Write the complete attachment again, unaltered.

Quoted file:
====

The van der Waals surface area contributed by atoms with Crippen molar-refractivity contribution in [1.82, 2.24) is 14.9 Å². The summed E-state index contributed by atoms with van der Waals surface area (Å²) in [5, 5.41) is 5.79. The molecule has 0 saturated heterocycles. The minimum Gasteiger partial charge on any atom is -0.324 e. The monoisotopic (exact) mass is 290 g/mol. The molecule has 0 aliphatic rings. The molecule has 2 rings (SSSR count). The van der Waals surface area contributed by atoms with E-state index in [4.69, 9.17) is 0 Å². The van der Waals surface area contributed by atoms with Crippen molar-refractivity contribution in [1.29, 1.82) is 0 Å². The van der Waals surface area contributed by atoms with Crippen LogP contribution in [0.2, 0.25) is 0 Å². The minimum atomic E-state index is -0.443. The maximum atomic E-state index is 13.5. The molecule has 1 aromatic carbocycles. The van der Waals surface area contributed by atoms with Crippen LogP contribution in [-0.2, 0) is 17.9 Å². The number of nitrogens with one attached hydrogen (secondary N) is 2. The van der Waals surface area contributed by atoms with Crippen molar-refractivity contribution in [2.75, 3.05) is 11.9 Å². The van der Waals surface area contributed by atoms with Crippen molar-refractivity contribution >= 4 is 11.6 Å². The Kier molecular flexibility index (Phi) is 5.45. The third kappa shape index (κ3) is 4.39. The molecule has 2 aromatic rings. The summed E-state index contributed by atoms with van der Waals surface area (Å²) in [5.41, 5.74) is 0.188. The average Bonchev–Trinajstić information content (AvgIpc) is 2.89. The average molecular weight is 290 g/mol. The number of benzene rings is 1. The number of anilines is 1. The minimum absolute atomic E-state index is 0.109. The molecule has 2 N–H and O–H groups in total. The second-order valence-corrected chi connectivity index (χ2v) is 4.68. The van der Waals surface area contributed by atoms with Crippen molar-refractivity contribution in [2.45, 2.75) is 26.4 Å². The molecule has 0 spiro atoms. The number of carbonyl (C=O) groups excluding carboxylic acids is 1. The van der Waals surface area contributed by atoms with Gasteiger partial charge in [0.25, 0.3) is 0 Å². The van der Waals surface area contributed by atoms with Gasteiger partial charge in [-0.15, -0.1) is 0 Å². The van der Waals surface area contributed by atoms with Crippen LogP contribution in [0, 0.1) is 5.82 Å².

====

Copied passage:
The van der Waals surface area contributed by atoms with Crippen molar-refractivity contribution in [1.82, 2.24) is 14.9 Å². The summed E-state index contributed by atoms with van der Waals surface area (Å²) in [5, 5.41) is 5.79. The molecule has 0 saturated heterocycles. The minimum Gasteiger partial charge on any atom is -0.324 e. The monoisotopic (exact) mass is 290 g/mol. The molecule has 0 aliphatic rings. The molecule has 2 rings (SSSR count). The van der Waals surface area contributed by atoms with E-state index in [4.69, 9.17) is 0 Å². The van der Waals surface area contributed by atoms with Crippen molar-refractivity contribution in [1.29, 1.82) is 0 Å². The van der Waals surface area contributed by atoms with Crippen LogP contribution in [0.2, 0.25) is 0 Å². The minimum atomic E-state index is -0.443. The maximum atomic E-state index is 13.5. The molecule has 1 aromatic carbocycles. The van der Waals surface area contributed by atoms with Crippen LogP contribution in [-0.2, 0) is 17.9 Å². The number of nitrogens with one attached hydrogen (secondary N) is 2. The van der Waals surface area contributed by atoms with Crippen molar-refractivity contribution in [2.75, 3.05) is 11.9 Å². The van der Waals surface area contributed by atoms with Crippen molar-refractivity contribution >= 4 is 11.6 Å². The Kier molecular flexibility index (Phi) is 5.45. The third kappa shape index (κ3) is 4.39. The molecule has 2 aromatic rings. The summed E-state index contributed by atoms with van der Waals surface area (Å²) in [5.41, 5.74) is 0.188. The average Bonchev–Trinajstić information content (AvgIpc) is 2.89. The average molecular weight is 290 g/mol. The number of benzene rings is 1. The number of anilines is 1. The minimum absolute atomic E-state index is 0.109. The molecule has 2 N–H and O–H groups in total. The second-order valence-corrected chi connectivity index (χ2v) is 4.68. The van der Waals surface area contributed by atoms with Crippen molar-refractivity contribution in [2.45, 2.75) is 26.4 Å². The molecule has 0 spiro atoms. The number of carbonyl (C=O) groups excluding carboxylic acids is 1. The van der Waals surface area contributed by atoms with Gasteiger partial charge in [0.25, 0.3) is 0 Å². The van der Waals surface area contributed by atoms with Gasteiger partial charge in [-0.15, -0.1) is 0 Å². The van der Waals surface area contributed by atoms with Crippen LogP contribution in [0, 0.1) is 5.82 Å².